Terrorism: Did Hugo Chavez hand terrorists access to Venezuela's huge state oil earnings?
A FARC computer captured by Colombian forces shows just that — and it amounts to state support of terror.Colombian officials on Tuesday reported yet another hideous finding from the laptop computer of dead FARC terrorist Raul Reyes, who was blown away in a Colombian military raid last Saturday.
Turns out the FARC had a friend called "Angel" who was none other than Chavez, the oil-rich Venezuelan dictator whose ties to the FARC go back at least 15 years. The new revelations showed that he was using state oil company cash to finance terrorists.
Last December, Chavez, using the pretense of mediating a hostage release with FARC operative Ivan Marquez, secretly organized a diversion of $300 million in Venezuelan state oil earnings to the FARC.The FARC has waged a war of atrocities against Colombia since 1966, killing, maiming and displacing tens of thousands. It rivals al-Qaida in depravity, and its atrocities put it on every internationally recognized list of global terror groups.Colombia's high commissioner for peace, Luis Restrepo, reported that Marquez said Chavez would hand FARC a "stake in oil companies" to funnel $300 million in financial support. "We already have the first 50 million and he has a schedule to complete 200 during the year," Marquez wrote. "The friend suggested working the package through the black market, to avoid problems."
So Chavez didn't just hand them cash in a black bag. More ingeniously, he "offered us a chance of a business in which we will receive a portion of oil to sell abroad, leaving us a juicy profit," the terrorist gushed. "We will receive ($300 million) to create a for-profit company for investments in Venezuela. It's likely that we will get government contracts."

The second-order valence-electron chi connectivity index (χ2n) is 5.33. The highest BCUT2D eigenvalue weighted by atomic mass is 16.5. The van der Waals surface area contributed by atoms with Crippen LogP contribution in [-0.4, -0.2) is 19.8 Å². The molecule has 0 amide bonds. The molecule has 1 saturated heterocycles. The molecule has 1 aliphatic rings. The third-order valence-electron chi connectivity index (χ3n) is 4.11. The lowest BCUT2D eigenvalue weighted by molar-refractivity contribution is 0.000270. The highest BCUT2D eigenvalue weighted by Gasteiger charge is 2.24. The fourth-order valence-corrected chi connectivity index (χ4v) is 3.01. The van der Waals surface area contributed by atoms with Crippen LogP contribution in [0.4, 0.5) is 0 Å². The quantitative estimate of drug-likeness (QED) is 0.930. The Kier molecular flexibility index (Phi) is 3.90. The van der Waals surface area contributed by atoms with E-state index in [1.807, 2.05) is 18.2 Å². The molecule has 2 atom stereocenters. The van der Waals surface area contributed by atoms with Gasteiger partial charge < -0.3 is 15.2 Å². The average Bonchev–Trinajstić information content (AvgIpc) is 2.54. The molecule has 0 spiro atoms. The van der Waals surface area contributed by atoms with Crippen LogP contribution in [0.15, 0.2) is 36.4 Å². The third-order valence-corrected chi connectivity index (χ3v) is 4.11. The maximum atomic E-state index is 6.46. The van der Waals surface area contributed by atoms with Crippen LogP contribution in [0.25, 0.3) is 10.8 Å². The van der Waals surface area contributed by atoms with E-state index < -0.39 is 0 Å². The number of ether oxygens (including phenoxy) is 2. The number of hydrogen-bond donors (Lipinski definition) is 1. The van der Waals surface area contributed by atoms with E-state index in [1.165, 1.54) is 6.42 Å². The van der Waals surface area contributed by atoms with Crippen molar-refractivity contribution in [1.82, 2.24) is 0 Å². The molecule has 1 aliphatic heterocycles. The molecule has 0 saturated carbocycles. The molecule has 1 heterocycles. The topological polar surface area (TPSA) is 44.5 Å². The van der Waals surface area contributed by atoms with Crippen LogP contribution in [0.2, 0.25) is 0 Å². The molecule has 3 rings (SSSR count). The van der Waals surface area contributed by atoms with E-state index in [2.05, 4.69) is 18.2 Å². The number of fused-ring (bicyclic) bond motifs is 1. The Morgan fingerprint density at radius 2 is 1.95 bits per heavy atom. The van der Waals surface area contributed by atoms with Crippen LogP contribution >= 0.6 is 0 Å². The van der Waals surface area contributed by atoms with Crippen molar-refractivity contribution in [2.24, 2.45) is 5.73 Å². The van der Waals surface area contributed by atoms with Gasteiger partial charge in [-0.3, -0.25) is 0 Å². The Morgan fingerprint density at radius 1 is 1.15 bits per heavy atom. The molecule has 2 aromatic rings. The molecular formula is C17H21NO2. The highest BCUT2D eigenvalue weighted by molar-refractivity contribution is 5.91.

In other words, Chavez was offering the FARC seed capital to ensure that its cash continued permanently — along with its efforts to topple Colombia's democracy. In light of its previously unknown bid to acquire 50 kilograms of enriched uranium for a dirty bomb, and Chavez's growing alliance with Iran, this signals big plans to expand terrorism on a global scale.Chavez's scam is actionable as state sponsorship of terrorism and should be stopped immediately. Taking him to court is one thing, but as evidence piles up, we probably ought to start thinking about taking him out.
The U.S. took out drugged-up Panamanian dictator Manuel Noriega in 1989 for much less.Chavez's actions are more disturbing because the terror cash ultimately comes from his biggest customer, the U.S. consumer. In his Caracas palace, fuming at President Bush, the dictator must have been pleased to know that cash from unwitting U.S. motorists at Citgo pumps funded not only FARC's bombings and cocaine traffic, but also hostage-taking that included three innocent Americans.
Chavez sells about 1.3 million barrels of oil a day to the U.S., amounting to 60% of Venezuelan state oil company production. At $100 a barrel, that's a $130-million-a-day outlay that U.S. officials ought to rethink.On Tuesday, Bush voiced strong support for Colombia and urged Congress to think about the real choice here: an ally that's just foiled an international terrorist plot to acquire uranium for nuclear bombs or a dictatorship actively seeking to topple the U.S. through its sponsorship of terror.Rarely have we seen terror financing so brazen. Maybe it's time to seriously consider doing without Venezuelan oil as long as Hugo Chavez is in power.